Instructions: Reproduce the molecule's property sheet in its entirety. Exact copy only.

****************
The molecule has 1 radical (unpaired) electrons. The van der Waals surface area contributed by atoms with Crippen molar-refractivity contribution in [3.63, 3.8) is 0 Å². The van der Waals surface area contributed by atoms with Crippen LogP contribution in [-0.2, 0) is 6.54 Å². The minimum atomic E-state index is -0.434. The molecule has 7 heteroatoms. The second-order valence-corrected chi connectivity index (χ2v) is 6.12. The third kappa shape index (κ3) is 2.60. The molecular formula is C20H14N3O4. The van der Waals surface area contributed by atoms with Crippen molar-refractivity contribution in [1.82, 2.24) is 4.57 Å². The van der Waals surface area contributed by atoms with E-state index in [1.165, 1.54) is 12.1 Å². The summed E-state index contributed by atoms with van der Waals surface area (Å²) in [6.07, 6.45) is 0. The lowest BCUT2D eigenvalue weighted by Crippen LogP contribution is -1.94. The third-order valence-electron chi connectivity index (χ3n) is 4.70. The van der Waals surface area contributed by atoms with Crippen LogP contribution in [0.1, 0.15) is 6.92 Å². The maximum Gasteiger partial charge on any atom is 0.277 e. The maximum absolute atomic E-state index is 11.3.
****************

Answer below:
The molecule has 1 radical (unpaired) electrons. The van der Waals surface area contributed by atoms with Crippen molar-refractivity contribution in [3.63, 3.8) is 0 Å². The van der Waals surface area contributed by atoms with Crippen LogP contribution in [-0.2, 0) is 6.54 Å². The minimum atomic E-state index is -0.434. The molecule has 7 heteroatoms. The second-order valence-corrected chi connectivity index (χ2v) is 6.12. The third kappa shape index (κ3) is 2.60. The molecular formula is C20H14N3O4. The van der Waals surface area contributed by atoms with Crippen molar-refractivity contribution in [1.82, 2.24) is 4.57 Å². The van der Waals surface area contributed by atoms with E-state index in [1.165, 1.54) is 12.1 Å². The summed E-state index contributed by atoms with van der Waals surface area (Å²) in [6.07, 6.45) is 0. The lowest BCUT2D eigenvalue weighted by Crippen LogP contribution is -1.94. The third-order valence-electron chi connectivity index (χ3n) is 4.70. The van der Waals surface area contributed by atoms with Crippen LogP contribution in [0.1, 0.15) is 6.92 Å². The maximum Gasteiger partial charge on any atom is 0.277 e. The maximum absolute atomic E-state index is 11.3.